And then something else stuck out, the rock formation above Winona known as “Sugar Loaf” which was a remnant of quarrying activities that took place on the bluff back in the late 1800’s where the limestone was used to build sidewalks and buildings in the City of Winona below.   

Feeling a need for a sidewalk escape from the highway to stuff and waste I had been stuck on for most of the morning, I detoured on to the path the ran between the highway and adjacent Lake Winona and reclaimed some sense of peace as I passed pedestrians out for a midday stroll or jog along the path.  At one point I passed a young mother pointing out the fish swimming amongst the near shore plants to her even younger daughter, which renewed my sense of hope, perhaps foolishly.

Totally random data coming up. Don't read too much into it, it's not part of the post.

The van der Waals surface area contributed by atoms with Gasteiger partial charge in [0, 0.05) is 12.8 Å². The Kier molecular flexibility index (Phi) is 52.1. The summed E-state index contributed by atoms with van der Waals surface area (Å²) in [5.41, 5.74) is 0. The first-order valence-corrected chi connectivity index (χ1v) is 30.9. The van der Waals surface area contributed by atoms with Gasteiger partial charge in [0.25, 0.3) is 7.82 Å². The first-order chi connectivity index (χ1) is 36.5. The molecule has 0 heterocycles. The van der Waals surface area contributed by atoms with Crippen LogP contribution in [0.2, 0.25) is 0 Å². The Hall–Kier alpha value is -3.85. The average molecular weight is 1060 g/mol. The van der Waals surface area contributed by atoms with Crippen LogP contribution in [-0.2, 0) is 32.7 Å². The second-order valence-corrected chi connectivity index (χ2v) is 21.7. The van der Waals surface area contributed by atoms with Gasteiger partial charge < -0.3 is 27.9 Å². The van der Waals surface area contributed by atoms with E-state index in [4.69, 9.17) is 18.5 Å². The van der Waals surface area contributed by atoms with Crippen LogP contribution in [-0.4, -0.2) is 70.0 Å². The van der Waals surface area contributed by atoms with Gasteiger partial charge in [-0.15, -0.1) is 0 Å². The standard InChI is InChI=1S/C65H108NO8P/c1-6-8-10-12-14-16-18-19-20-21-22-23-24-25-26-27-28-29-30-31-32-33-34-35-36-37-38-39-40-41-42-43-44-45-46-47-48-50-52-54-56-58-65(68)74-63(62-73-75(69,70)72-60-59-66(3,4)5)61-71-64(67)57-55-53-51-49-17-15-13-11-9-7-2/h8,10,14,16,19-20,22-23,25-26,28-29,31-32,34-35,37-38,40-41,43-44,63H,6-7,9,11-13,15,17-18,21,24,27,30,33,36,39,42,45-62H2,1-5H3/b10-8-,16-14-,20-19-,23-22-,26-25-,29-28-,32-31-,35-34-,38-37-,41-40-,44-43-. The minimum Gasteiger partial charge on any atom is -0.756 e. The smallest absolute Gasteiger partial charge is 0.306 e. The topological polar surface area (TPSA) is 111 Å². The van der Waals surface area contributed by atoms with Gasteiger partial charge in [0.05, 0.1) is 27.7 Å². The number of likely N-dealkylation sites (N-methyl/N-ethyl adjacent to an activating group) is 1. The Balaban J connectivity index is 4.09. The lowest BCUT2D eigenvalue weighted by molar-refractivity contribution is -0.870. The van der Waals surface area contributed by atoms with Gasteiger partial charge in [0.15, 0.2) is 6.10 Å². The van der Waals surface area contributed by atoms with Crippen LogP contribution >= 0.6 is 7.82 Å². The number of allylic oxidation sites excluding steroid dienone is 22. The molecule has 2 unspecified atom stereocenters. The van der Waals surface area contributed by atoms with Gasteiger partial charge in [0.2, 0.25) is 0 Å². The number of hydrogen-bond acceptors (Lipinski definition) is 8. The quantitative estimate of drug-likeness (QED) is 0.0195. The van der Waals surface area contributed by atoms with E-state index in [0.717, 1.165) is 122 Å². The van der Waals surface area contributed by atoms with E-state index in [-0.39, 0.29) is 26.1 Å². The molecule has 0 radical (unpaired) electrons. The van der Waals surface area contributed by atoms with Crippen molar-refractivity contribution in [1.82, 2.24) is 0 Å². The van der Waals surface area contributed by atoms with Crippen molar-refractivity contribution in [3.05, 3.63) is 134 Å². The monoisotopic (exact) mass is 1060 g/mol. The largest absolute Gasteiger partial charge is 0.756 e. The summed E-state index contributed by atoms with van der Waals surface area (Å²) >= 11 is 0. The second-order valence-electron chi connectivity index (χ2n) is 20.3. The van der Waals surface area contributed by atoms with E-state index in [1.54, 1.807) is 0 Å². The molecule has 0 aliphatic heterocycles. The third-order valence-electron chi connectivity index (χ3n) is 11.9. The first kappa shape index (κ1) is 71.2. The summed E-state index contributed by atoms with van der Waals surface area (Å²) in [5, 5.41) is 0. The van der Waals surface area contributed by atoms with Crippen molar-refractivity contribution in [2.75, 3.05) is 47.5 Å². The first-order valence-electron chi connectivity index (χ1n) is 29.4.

I realized a need to get out of the mindset I was in, plugged in the previously repaired IPod headphones to my ears, turned up the music and tried just pedaling in order to achieve that meditative mindless state.  I was hoping to make it to Lake City that night, a place I knew to be about half way between La Crosse and home, which if I could make it to would place me almost with in one more day of peddling to my home and out of my mind which was starting to sound a bit crazy to me.  It also might allow me to reach that elusive goal of the 100 mile day in that last stretch to home, something else that seemed like a worthwhile goal, if for no other reason than to be able to say that at least for one day I had traveled 100 miles on a bike.